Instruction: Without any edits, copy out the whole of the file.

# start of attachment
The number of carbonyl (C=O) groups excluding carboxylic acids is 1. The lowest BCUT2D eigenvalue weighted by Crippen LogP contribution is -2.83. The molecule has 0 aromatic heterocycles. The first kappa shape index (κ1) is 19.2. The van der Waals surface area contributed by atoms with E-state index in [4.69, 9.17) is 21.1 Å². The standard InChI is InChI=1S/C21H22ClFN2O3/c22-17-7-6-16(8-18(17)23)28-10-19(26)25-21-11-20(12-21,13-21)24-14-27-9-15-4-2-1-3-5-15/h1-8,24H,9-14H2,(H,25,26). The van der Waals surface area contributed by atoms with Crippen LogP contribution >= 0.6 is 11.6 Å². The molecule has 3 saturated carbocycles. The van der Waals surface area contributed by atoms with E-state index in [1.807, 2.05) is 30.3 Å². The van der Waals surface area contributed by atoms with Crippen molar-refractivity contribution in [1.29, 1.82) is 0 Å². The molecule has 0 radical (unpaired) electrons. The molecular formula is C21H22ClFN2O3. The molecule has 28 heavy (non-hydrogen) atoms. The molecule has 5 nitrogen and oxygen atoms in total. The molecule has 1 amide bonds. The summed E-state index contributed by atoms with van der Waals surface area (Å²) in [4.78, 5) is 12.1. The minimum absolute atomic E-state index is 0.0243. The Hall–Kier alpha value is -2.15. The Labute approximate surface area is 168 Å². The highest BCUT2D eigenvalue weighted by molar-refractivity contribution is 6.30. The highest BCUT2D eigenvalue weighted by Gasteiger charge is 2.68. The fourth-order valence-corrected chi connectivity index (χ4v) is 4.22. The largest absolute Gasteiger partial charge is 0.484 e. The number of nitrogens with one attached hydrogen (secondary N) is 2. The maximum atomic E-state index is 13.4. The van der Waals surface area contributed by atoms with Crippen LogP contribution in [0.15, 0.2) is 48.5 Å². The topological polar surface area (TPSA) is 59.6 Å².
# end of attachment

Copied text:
The number of carbonyl (C=O) groups excluding carboxylic acids is 1. The lowest BCUT2D eigenvalue weighted by Crippen LogP contribution is -2.83. The molecule has 0 aromatic heterocycles. The first kappa shape index (κ1) is 19.2. The van der Waals surface area contributed by atoms with E-state index in [4.69, 9.17) is 21.1 Å². The standard InChI is InChI=1S/C21H22ClFN2O3/c22-17-7-6-16(8-18(17)23)28-10-19(26)25-21-11-20(12-21,13-21)24-14-27-9-15-4-2-1-3-5-15/h1-8,24H,9-14H2,(H,25,26). The van der Waals surface area contributed by atoms with Crippen LogP contribution >= 0.6 is 11.6 Å². The molecule has 3 saturated carbocycles. The van der Waals surface area contributed by atoms with E-state index in [1.807, 2.05) is 30.3 Å². The van der Waals surface area contributed by atoms with Crippen molar-refractivity contribution in [1.29, 1.82) is 0 Å². The molecule has 0 radical (unpaired) electrons. The molecular formula is C21H22ClFN2O3. The molecule has 28 heavy (non-hydrogen) atoms. The molecule has 5 nitrogen and oxygen atoms in total. The molecule has 1 amide bonds. The summed E-state index contributed by atoms with van der Waals surface area (Å²) in [4.78, 5) is 12.1. The minimum absolute atomic E-state index is 0.0243. The Hall–Kier alpha value is -2.15. The Labute approximate surface area is 168 Å². The highest BCUT2D eigenvalue weighted by molar-refractivity contribution is 6.30. The highest BCUT2D eigenvalue weighted by Gasteiger charge is 2.68. The fourth-order valence-corrected chi connectivity index (χ4v) is 4.22. The largest absolute Gasteiger partial charge is 0.484 e. The number of nitrogens with one attached hydrogen (secondary N) is 2. The maximum atomic E-state index is 13.4. The van der Waals surface area contributed by atoms with Crippen LogP contribution in [0.15, 0.2) is 48.5 Å². The topological polar surface area (TPSA) is 59.6 Å².